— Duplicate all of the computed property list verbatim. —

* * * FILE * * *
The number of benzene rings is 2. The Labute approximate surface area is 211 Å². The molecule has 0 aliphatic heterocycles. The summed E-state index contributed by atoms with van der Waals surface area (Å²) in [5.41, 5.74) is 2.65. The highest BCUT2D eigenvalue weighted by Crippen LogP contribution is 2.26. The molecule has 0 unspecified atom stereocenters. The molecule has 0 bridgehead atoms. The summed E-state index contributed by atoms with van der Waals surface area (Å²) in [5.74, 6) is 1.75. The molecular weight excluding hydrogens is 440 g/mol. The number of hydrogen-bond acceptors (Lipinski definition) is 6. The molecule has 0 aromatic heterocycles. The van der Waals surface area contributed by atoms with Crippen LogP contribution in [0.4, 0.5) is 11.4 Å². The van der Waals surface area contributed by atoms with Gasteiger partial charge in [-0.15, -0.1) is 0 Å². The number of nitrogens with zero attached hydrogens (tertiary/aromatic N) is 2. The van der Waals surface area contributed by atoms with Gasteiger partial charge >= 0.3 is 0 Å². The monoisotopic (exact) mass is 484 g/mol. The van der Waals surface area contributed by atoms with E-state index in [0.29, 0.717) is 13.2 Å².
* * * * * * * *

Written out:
The number of benzene rings is 2. The Labute approximate surface area is 211 Å². The molecule has 0 aliphatic heterocycles. The summed E-state index contributed by atoms with van der Waals surface area (Å²) in [5.41, 5.74) is 2.65. The highest BCUT2D eigenvalue weighted by Crippen LogP contribution is 2.26. The molecule has 0 unspecified atom stereocenters. The molecule has 0 bridgehead atoms. The summed E-state index contributed by atoms with van der Waals surface area (Å²) in [5.74, 6) is 1.75. The molecular weight excluding hydrogens is 440 g/mol. The number of hydrogen-bond acceptors (Lipinski definition) is 6. The molecule has 0 aromatic heterocycles. The van der Waals surface area contributed by atoms with Crippen LogP contribution in [0.4, 0.5) is 11.4 Å². The van der Waals surface area contributed by atoms with Gasteiger partial charge in [-0.15, -0.1) is 0 Å². The number of nitrogens with zero attached hydrogens (tertiary/aromatic N) is 2. The van der Waals surface area contributed by atoms with Gasteiger partial charge >= 0.3 is 0 Å². The monoisotopic (exact) mass is 484 g/mol. The van der Waals surface area contributed by atoms with E-state index in [0.29, 0.717) is 13.2 Å².